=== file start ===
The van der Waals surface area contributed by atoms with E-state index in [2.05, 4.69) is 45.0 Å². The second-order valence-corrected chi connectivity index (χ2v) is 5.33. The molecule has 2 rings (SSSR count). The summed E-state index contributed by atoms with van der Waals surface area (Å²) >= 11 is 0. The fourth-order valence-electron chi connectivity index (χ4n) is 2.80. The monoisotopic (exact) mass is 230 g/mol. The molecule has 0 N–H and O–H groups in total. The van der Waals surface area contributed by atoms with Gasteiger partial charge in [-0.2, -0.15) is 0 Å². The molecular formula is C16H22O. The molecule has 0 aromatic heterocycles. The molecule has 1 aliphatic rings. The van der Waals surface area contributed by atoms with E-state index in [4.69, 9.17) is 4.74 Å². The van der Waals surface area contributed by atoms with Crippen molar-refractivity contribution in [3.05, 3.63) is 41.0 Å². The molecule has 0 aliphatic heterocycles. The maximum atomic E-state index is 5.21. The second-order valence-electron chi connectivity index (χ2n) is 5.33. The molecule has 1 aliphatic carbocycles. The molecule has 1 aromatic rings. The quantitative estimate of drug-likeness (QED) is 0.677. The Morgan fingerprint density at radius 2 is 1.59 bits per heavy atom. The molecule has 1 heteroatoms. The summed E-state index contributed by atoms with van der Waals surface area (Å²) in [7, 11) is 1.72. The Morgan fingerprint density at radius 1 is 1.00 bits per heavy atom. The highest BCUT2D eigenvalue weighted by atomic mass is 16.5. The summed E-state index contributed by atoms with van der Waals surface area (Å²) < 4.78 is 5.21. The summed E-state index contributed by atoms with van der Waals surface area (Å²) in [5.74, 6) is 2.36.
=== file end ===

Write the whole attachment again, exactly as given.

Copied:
The van der Waals surface area contributed by atoms with E-state index in [2.05, 4.69) is 45.0 Å². The second-order valence-corrected chi connectivity index (χ2v) is 5.33. The molecule has 2 rings (SSSR count). The summed E-state index contributed by atoms with van der Waals surface area (Å²) >= 11 is 0. The fourth-order valence-electron chi connectivity index (χ4n) is 2.80. The monoisotopic (exact) mass is 230 g/mol. The molecule has 0 N–H and O–H groups in total. The van der Waals surface area contributed by atoms with Gasteiger partial charge in [-0.2, -0.15) is 0 Å². The molecular formula is C16H22O. The molecule has 0 aromatic heterocycles. The molecule has 1 aliphatic rings. The van der Waals surface area contributed by atoms with E-state index in [4.69, 9.17) is 4.74 Å². The van der Waals surface area contributed by atoms with Crippen molar-refractivity contribution in [3.05, 3.63) is 41.0 Å². The molecule has 0 aliphatic heterocycles. The maximum atomic E-state index is 5.21. The second-order valence-electron chi connectivity index (χ2n) is 5.33. The molecule has 1 aliphatic carbocycles. The molecule has 1 aromatic rings. The quantitative estimate of drug-likeness (QED) is 0.677. The Morgan fingerprint density at radius 2 is 1.59 bits per heavy atom. The molecule has 1 heteroatoms. The summed E-state index contributed by atoms with van der Waals surface area (Å²) in [7, 11) is 1.72. The Morgan fingerprint density at radius 1 is 1.00 bits per heavy atom. The highest BCUT2D eigenvalue weighted by atomic mass is 16.5. The summed E-state index contributed by atoms with van der Waals surface area (Å²) < 4.78 is 5.21. The summed E-state index contributed by atoms with van der Waals surface area (Å²) in [5.74, 6) is 2.36.